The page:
How to Use One Pattern, Three Ways!

comments (5) September 24th, 2008     

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erika_kern Erika Kern, contributor
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The same pattern can be stitched in many ways, from right to left: outline with pen and ink–style shading, full-color fill, and black outline.
The pattern is a simple outline made so that you can add as much or as little detail as youd like.
The pattern looks great just on its own. I stitched it with a stemstitch and splitstitch using all six strands of the floss. This is great for when you want a project done fast because you can easily finish it in one to two days.
The same pattern can be stitched in many ways, from right to left: outline with pen and ink–style shading, full-color fill, and black outline.

The same pattern can be stitched in many ways, from right to left: outline with pen and ink–style shading, full-color fill, and black outline.

Photo: Erika Kern
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The High School Romance

Other times you want a bit more time together. This is the technique of promise rings and hands in back pockets without all the messiness of teenage break-ups and tears. I used the idea of antique-style etching to create this variation of the pattern. Since I was stitching on linen, I used the weave of the fabric to help me keep my lines straight. If the weave of your fabric is tighter (or nonexistent if you're stitching on something like felt) and you're worried about keeping your lines straight, you can use a ruler and a fine-tipped pencil to mark out your shading. Still, I encourage you to stitch freehand, allowing the spirit to move you about where you want your highlights and lowlights. Allow your creativity to run a bit wild!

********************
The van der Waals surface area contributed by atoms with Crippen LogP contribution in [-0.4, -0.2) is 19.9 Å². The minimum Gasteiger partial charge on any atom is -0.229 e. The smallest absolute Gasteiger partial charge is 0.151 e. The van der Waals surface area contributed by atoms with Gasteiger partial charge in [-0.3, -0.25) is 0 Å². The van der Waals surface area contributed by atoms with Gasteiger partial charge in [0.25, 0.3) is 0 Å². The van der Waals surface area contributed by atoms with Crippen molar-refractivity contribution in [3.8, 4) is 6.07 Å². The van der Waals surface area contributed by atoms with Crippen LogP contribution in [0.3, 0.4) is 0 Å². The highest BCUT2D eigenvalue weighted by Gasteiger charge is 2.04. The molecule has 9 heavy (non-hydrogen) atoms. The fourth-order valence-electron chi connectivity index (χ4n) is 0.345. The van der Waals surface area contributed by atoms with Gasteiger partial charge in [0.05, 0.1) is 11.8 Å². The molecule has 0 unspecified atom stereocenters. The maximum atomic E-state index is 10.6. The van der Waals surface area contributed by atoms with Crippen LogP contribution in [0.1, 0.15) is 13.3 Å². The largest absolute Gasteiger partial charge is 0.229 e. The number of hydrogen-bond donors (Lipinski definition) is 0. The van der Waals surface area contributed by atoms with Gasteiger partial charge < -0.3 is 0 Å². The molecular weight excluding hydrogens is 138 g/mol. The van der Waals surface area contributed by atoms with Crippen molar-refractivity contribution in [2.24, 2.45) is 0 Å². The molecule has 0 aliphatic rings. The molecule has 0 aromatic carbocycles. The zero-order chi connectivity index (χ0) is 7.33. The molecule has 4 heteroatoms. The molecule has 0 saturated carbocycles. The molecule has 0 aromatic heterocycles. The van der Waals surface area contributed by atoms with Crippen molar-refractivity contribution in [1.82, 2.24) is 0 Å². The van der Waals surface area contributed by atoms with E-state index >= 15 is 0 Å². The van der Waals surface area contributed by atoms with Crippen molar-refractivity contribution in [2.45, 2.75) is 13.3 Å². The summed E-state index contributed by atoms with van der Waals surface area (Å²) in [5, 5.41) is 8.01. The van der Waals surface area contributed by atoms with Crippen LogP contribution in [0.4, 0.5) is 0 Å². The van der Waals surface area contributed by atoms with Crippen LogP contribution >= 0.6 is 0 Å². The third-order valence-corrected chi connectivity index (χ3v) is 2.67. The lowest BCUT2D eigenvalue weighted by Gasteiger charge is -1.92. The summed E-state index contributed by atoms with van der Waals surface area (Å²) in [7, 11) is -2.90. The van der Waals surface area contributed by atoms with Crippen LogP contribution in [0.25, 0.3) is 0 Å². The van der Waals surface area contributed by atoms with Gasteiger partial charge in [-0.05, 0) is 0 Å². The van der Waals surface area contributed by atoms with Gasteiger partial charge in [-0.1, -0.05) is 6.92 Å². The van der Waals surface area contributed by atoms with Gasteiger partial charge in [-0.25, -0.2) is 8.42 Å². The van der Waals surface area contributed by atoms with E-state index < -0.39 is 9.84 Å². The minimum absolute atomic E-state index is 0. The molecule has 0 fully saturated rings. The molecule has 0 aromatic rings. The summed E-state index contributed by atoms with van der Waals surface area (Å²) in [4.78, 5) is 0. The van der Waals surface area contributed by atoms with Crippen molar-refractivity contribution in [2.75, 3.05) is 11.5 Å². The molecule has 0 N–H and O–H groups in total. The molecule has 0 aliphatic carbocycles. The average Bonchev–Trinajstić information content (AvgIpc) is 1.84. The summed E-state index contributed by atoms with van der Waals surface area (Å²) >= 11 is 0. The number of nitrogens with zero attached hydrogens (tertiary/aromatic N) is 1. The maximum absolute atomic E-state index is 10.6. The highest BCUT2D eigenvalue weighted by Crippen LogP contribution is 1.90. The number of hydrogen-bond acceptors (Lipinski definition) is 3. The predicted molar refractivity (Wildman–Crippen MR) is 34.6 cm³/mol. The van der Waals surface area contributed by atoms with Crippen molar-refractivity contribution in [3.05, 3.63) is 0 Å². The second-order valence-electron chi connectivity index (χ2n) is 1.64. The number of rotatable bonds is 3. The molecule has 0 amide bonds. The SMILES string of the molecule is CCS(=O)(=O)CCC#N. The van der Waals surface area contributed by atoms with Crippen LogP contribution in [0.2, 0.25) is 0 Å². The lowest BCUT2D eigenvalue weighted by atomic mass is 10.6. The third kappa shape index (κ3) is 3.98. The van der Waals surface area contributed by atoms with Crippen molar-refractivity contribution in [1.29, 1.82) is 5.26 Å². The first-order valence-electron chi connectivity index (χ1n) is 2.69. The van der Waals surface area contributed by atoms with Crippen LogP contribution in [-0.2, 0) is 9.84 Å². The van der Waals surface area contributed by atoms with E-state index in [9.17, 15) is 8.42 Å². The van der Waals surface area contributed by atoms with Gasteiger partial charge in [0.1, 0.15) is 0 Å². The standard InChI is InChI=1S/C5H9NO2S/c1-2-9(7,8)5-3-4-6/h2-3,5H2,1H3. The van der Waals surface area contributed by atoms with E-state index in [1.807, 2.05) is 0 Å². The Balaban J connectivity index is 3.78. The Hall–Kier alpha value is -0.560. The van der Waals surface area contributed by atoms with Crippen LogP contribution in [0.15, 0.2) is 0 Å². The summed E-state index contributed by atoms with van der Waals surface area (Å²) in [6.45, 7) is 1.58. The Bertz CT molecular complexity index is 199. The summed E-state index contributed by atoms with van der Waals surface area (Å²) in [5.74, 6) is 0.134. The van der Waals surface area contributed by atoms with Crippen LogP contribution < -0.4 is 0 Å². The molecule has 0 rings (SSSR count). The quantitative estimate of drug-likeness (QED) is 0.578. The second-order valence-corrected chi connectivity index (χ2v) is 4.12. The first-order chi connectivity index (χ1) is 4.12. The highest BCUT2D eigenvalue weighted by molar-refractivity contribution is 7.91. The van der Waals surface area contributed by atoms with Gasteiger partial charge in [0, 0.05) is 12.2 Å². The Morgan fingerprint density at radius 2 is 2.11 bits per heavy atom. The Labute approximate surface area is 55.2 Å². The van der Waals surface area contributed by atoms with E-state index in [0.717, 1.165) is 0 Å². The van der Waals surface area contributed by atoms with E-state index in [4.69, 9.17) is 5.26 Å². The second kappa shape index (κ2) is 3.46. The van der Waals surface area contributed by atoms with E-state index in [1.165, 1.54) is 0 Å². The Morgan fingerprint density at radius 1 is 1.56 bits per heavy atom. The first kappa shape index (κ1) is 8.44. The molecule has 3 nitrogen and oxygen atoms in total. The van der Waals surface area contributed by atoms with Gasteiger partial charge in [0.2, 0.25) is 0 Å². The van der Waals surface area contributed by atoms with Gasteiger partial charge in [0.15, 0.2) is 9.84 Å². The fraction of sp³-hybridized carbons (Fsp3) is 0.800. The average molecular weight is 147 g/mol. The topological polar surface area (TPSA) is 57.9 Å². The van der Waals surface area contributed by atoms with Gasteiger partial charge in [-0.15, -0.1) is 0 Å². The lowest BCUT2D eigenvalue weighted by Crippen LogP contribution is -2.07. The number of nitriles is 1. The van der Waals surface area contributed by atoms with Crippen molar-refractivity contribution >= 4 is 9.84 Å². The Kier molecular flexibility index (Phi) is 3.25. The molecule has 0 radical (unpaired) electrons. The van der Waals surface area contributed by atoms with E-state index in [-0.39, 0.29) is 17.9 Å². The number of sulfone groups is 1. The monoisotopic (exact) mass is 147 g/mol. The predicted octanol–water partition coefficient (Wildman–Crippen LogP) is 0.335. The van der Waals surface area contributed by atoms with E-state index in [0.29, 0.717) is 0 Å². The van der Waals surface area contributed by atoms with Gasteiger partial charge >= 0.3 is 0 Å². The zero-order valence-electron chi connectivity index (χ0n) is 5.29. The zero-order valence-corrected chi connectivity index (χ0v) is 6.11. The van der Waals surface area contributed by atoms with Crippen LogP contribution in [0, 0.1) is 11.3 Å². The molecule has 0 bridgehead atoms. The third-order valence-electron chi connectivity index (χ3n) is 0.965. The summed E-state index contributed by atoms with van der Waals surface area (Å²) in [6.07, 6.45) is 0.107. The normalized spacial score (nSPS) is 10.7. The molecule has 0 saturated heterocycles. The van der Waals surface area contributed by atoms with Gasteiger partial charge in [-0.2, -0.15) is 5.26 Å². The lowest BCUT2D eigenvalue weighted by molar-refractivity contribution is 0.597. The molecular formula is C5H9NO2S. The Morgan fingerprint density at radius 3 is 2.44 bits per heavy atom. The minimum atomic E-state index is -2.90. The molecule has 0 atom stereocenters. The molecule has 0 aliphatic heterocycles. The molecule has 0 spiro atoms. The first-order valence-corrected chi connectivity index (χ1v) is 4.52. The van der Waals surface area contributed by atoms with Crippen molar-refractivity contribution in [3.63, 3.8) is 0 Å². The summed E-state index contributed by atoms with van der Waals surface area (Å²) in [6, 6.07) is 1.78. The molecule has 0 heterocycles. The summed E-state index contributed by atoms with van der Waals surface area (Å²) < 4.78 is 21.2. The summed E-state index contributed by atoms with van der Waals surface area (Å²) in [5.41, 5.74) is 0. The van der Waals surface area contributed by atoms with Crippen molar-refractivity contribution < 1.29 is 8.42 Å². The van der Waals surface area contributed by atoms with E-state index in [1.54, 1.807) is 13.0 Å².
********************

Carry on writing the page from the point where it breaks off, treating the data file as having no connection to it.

Here, I stitched the pattern to look like a pen and ink drawing. Using all black floss, I used different strand counts of floss to mimic a fine etching look. The outlines are all done with three strands, the fills with four, and the thin lines on the ship's hull and in the sky with two strands. This project takes a bit more time, about three to five days depending on how much shading you want to do.

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posted in: vintage, embroidery, embellishment, nautical

Comments (5)

erika_kern writes: Well. . . I have been accused of being an embroidery machine. Hee hee.
Posted: 11:25 pm on September 24th
Average_Jane_Crafter writes: Wow! I love seeing this pattern done three ways, and I have to say ... I can't pick a favorite. They all look amazing in their own ways. I love the hatching on the high school romance, and the french knot froth on the waves in the last one is too.die.for. :)
Posted: 10:44 pm on September 24th
JenniferStern writes: Holy Cow, I thought you did that by machine...it's so wonderfully perfect. Great Job!
Posted: 9:54 pm on September 24th
erika_kern writes: You're more than welcome!
The only hint I can give you about the satin stitch is tension, close stitches, and patience. Also, though it uses a lot of floss, I like to have the back match the front on my satin stitch because it helps with that all important tension.
Posted: 5:21 pm on September 24th
Ednarb writes: These are absolutely beautiful! I can't believe how smooth and even your satin stitch is. Still can't get mine to come out that nicely. And I'm so excited to see hand-stitched embroidery articles on this site - usually they're all about machine embroidery. These have inspired me to be more daring in my creations - to move up from the Summer Fling to the High School Romance. Thank you for posting these!
Posted: 3:12 pm on September 24th
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